The annual Student Launch competition invites student teams from across the U.S. to spend nine months designing, building, and testing a high-powered rocket carrying a scientific or engineering payload. The hands-on, research-based engineering activity culminates each year in a final launch in Huntsville. This year’s challenge conclusion is set for April 10-14, with the final launch date set for April 13 at Bragg Farms in Toney, Alabama.
While Student Launch is open to students as young as sixth grade, Patterson was in her junior year of high school when she learned about the competition during a tour of North Carolina State University.
“When I walked into the rocketry lab there, I knew then, however many years it was going to take, I wanted to be the person who was able to run that and help put together everything for us to be successful in Student Launch,” Patterson said.
Meredith Patterson, then-freshman at North Carolina State University, assembles the competition vehicle used by the school’s high-powered rocketry club in this photo from the NASA’s 2019 Student Launch. Patterson was a member of the club and a regular participant in Student Launch for five years before graduating and turning her experience into a full-time career as an aerospace engineer at NASA. High-Powered Rocketry Club at NC State She attended North Carolina State for five years, participating in each year’s Student Launch competition and leading the team to a fourth-place win during her final year. She received her Level I and Level II certifications from Tripoli Rocketry Association through Student Launch, and she was able to connect with mentors from Tripoli and the National Rocketry Association that helped her get the hands-on experience and technical know-how she believes are key to success in the aerospace industry.
“My leadership skills grew, my system engineering skills grew, and my technical writing skills grew,” Patterson said. “Having mentors through the competition allowed me to ask questions and learn on the technical side of things, too. I think I use more information from Student Launch day to day than from almost any of my classes in college.”
She said attending an engineering camp at 16 years old first unlocked her interest in spaceflight and rocketry, but it was through Student Launch that she got to really dive in and deepen her passion.
“It’s crazy to think that less than 10 years ago, I had never even built a rocket, and now I can build Level II-sized rockets on my own and I’m actively working on the biggest solid rocket boosters in the world,” Patterson said. “Just in the past year, I’ve gone from the L-class motor that we used for Student Launch to casting 11-inch motors to now actively watching the casting of the SLS (Space Launch System) boosters.”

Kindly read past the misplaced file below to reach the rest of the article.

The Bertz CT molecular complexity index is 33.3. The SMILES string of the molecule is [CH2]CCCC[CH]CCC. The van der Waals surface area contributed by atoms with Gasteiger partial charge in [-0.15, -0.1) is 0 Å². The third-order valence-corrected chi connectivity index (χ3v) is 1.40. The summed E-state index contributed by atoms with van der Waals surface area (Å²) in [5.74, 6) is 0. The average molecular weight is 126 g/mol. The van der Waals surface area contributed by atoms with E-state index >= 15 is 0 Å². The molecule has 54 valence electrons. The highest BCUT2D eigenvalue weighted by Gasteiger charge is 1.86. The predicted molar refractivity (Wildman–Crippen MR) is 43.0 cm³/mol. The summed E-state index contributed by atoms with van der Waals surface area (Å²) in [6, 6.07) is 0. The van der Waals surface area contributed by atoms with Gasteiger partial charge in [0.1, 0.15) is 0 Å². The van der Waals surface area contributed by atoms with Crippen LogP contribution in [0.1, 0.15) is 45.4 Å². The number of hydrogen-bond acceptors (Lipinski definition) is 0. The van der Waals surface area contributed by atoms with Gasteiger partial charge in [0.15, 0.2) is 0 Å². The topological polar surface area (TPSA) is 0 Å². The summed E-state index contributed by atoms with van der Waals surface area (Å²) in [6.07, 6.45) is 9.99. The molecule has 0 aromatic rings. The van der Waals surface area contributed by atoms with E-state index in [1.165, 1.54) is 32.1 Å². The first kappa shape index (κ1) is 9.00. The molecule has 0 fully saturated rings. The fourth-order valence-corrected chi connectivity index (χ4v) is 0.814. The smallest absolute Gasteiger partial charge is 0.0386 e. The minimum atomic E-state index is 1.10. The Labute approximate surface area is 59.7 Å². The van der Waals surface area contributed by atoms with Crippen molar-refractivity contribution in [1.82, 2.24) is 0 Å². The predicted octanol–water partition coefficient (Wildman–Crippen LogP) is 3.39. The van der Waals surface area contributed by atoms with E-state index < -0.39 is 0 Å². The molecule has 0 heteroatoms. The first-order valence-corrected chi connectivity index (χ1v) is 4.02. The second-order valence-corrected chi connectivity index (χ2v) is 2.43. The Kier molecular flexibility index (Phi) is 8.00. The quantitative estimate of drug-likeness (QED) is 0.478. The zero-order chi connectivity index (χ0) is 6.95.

Meredith Patterson, a former competitor in NASA’s Student Launch Challenge, now works as an aerospace engineer at NASA’s Marshall Space Flight Center.NASA Student Launch is part of NASA’s Artemis Student Challenges. Seventy teams representing 24 states and Puerto Rico were selected to compete in the 2024 Student Launch Challenge.
Marshall hosts the Student Launch challenge with management support provided by NASA’s Office of STEM Engagement – Southeast Region. Funding is provided, in part, by NASA’s Space Operations Mission Directorate and NASA’s Next Gen STEM project.
Last Updated Feb 27, 2024 Related Terms
Marshall Space Flight Center Explore More
5 min read NASA’s Planetary Protection Team Conducts Vital Research for Deep Space Missions
Article 5 days ago 3 min read NASA to Continue Testing for New Artemis Moon Rocket Engines
Article 5 days ago 30 min read The Marshall Star for February 21, 2024
Article 6 days ago Keep Exploring Discover More Topics From NASA
Faces of STEM
NASA Student Launch Challenge
Middle/high school and college-level student teams design, build, test, and launch a high-powered rocket carrying a scientific or engineering payload.
Marshall Space Flight Center
View the full article
5 Min Read The CUTE Mission: Innovative Design EnablesObservations of Extreme Exoplanets from a SmallPackage